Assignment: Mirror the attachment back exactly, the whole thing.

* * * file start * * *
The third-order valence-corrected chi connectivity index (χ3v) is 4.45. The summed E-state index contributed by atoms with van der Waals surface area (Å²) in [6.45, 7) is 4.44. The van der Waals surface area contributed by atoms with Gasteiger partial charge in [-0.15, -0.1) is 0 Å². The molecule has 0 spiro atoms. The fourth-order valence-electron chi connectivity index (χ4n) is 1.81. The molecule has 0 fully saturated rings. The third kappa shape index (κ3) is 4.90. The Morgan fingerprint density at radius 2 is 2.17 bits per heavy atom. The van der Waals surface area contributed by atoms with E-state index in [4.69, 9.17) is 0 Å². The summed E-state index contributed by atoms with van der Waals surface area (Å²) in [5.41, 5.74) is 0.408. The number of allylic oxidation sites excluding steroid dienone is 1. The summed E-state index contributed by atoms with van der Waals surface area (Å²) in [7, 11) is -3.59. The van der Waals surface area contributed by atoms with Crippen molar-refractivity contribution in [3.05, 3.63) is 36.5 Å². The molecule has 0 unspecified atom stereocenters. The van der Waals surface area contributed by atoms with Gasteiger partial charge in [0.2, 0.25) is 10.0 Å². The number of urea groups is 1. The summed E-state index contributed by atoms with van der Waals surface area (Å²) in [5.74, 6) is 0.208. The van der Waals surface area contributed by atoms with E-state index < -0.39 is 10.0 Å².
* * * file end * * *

The third-order valence-corrected chi connectivity index (χ3v) is 4.45. The summed E-state index contributed by atoms with van der Waals surface area (Å²) in [6.45, 7) is 4.44. The van der Waals surface area contributed by atoms with Gasteiger partial charge in [-0.15, -0.1) is 0 Å². The molecule has 0 spiro atoms. The fourth-order valence-electron chi connectivity index (χ4n) is 1.81. The molecule has 0 fully saturated rings. The third kappa shape index (κ3) is 4.90. The Morgan fingerprint density at radius 2 is 2.17 bits per heavy atom. The van der Waals surface area contributed by atoms with E-state index in [4.69, 9.17) is 0 Å². The summed E-state index contributed by atoms with van der Waals surface area (Å²) in [5.41, 5.74) is 0.408. The number of allylic oxidation sites excluding steroid dienone is 1. The summed E-state index contributed by atoms with van der Waals surface area (Å²) in [7, 11) is -3.59. The van der Waals surface area contributed by atoms with Crippen molar-refractivity contribution in [3.05, 3.63) is 36.5 Å². The molecule has 0 unspecified atom stereocenters. The van der Waals surface area contributed by atoms with Gasteiger partial charge in [0.2, 0.25) is 10.0 Å². The number of urea groups is 1. The summed E-state index contributed by atoms with van der Waals surface area (Å²) in [5.74, 6) is 0.208. The van der Waals surface area contributed by atoms with E-state index < -0.39 is 10.0 Å².